The valiant effort of Jesse Jackson to bring to light the deplorable state of our democracy and the introduction of legislation by Jesse Jackson, Jr., to establish a constitutional right to vote, has garnered little attention in American mainstream media. In the new standard of journalism, anything that is not on the White House list of approved topics is to be regarded as peripheral, including the very principles and foundations of democracy.

In deference to the new standard, even traditionally progressive media have opted for a policy of forward-looking news coverage. The elections of 2000 and 2004, along with the impeachment proceedings and the decision to invade Iraq, are regarded as yesterday’s news and delegated to the renderings of dead history.

We have too often forgotten the historian’s admonition: Those who do not know history are condemned to repeat it. Moreover, the events of the last two elections are living history. They have a direct and profound effect on our system of governance today. As such, they must be revisited and addressed now if we are not to be condemned to live with their consequences in perpetuity.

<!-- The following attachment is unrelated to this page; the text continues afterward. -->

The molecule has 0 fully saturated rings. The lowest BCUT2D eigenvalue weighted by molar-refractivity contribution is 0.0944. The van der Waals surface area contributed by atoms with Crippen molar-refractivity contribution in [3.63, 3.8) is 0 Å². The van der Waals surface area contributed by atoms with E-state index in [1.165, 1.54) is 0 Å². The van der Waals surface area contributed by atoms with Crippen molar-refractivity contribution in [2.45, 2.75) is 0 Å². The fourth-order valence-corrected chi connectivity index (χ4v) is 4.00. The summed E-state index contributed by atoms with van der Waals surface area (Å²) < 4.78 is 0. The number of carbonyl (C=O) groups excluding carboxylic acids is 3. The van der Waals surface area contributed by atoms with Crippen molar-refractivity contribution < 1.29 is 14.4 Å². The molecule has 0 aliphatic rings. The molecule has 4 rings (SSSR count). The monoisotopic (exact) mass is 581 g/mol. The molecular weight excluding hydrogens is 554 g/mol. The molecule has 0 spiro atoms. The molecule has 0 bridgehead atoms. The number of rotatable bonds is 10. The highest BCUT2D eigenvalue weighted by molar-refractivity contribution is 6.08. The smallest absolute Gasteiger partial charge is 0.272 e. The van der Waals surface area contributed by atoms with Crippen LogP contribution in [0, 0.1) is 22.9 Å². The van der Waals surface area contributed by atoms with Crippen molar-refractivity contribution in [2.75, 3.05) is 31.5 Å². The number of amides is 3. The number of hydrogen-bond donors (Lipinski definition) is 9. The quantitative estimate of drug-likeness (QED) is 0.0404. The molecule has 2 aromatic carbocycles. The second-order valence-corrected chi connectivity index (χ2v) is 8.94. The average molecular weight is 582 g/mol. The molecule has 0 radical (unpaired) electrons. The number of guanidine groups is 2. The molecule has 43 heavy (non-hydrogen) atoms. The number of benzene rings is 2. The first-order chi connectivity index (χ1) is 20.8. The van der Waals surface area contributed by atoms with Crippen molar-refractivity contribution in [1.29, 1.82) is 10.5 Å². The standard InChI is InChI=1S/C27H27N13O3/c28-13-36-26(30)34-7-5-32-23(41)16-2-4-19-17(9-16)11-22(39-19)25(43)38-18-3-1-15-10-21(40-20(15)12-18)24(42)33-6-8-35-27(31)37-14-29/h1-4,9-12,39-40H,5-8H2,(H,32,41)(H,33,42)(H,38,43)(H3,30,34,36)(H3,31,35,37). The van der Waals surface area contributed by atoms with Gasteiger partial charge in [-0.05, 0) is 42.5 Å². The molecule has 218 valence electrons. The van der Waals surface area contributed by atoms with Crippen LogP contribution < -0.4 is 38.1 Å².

In revisiting Bush v. Gore 2000, it is revealing to apply the reasoning of second amendment advocates to the right to vote. The second amendment refers to the right of the state to maintain well-regulated militias yet it is commonly interpreted as the right of the individual to bear arms. The 15th and 19th amendments, in prohibiting racial and sexual discrimination, refer specifically to “the right of citizens…to vote” yet the Supreme Court, in one of the most convoluted decisions in history, specifically denies the individual’s right to vote in presidential elections.

“The individual citizen has no federal constitutional right to vote for electors for the President of the United States.”

Here is a decision so damaging and so brazenly undemocratic it deserves to be remembered to the end of time as a model of judicial treason. The decision placed the franchise of all citizens in legal limbo and rendered the 15th, 19th, 24th and 26th amendments feckless to the point of absurdity. Of what use is it to prohibit discrimination in the application of a right that no longer exists? It is revealing indeed that George the Dubious could never have ascended to the nation’s highest office without a denial of democracy’s most fundamental right.

By arriving at this remarkable conclusion, the court presumably cleared the way to invoke the constitution’s kickback clause: the tenth amendment delegates authority not founded in the federal constitution to the states or to the people. Ironically, in the case of the 2000 election, both Congress (as representatives of the people) and the state of Florida, whose laws clearly mandated a complete and comprehensive recount, were denied.